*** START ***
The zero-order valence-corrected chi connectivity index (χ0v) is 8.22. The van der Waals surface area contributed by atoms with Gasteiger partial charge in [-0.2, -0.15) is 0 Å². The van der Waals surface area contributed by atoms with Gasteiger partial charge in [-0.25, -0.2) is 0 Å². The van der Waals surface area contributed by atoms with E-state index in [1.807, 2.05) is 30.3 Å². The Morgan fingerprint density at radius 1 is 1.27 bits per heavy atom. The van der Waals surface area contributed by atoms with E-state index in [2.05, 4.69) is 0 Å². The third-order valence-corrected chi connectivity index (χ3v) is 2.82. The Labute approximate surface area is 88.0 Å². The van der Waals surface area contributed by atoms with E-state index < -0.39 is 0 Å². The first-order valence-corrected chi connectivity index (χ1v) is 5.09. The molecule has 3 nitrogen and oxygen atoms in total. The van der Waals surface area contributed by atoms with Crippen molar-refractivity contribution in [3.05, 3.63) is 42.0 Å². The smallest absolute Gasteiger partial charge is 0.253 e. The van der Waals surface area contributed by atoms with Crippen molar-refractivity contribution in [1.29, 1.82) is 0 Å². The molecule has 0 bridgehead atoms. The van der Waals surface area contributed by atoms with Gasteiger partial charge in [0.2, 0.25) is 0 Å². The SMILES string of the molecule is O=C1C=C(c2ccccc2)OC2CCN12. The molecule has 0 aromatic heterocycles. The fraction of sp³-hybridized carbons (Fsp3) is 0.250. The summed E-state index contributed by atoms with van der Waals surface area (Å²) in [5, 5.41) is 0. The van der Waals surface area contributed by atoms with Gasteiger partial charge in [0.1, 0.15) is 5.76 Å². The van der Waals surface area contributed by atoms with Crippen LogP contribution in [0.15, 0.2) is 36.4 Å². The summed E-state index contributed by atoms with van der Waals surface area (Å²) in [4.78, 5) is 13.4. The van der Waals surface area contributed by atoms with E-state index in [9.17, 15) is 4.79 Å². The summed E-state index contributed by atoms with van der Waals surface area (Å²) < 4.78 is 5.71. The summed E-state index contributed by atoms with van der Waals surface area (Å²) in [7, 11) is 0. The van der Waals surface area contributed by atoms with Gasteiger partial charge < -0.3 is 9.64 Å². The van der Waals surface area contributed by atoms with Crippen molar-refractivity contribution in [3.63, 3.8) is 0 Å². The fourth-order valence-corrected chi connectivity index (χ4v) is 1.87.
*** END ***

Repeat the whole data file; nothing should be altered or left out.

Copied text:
The zero-order valence-corrected chi connectivity index (χ0v) is 8.22. The van der Waals surface area contributed by atoms with Gasteiger partial charge in [-0.2, -0.15) is 0 Å². The van der Waals surface area contributed by atoms with Gasteiger partial charge in [-0.25, -0.2) is 0 Å². The van der Waals surface area contributed by atoms with E-state index in [1.807, 2.05) is 30.3 Å². The Morgan fingerprint density at radius 1 is 1.27 bits per heavy atom. The van der Waals surface area contributed by atoms with E-state index in [2.05, 4.69) is 0 Å². The third-order valence-corrected chi connectivity index (χ3v) is 2.82. The Labute approximate surface area is 88.0 Å². The van der Waals surface area contributed by atoms with E-state index < -0.39 is 0 Å². The first-order valence-corrected chi connectivity index (χ1v) is 5.09. The molecule has 3 nitrogen and oxygen atoms in total. The van der Waals surface area contributed by atoms with Crippen molar-refractivity contribution in [3.05, 3.63) is 42.0 Å². The smallest absolute Gasteiger partial charge is 0.253 e. The van der Waals surface area contributed by atoms with Crippen molar-refractivity contribution in [1.29, 1.82) is 0 Å². The molecule has 0 bridgehead atoms. The van der Waals surface area contributed by atoms with Gasteiger partial charge in [0.2, 0.25) is 0 Å². The SMILES string of the molecule is O=C1C=C(c2ccccc2)OC2CCN12. The molecule has 0 aromatic heterocycles. The fraction of sp³-hybridized carbons (Fsp3) is 0.250. The summed E-state index contributed by atoms with van der Waals surface area (Å²) in [5, 5.41) is 0. The van der Waals surface area contributed by atoms with Gasteiger partial charge in [0.1, 0.15) is 5.76 Å². The van der Waals surface area contributed by atoms with Crippen LogP contribution in [0.15, 0.2) is 36.4 Å². The summed E-state index contributed by atoms with van der Waals surface area (Å²) in [4.78, 5) is 13.4. The van der Waals surface area contributed by atoms with E-state index in [9.17, 15) is 4.79 Å². The summed E-state index contributed by atoms with van der Waals surface area (Å²) < 4.78 is 5.71. The summed E-state index contributed by atoms with van der Waals surface area (Å²) in [7, 11) is 0. The van der Waals surface area contributed by atoms with Gasteiger partial charge < -0.3 is 9.64 Å². The van der Waals surface area contributed by atoms with Crippen molar-refractivity contribution in [3.63, 3.8) is 0 Å². The fourth-order valence-corrected chi connectivity index (χ4v) is 1.87.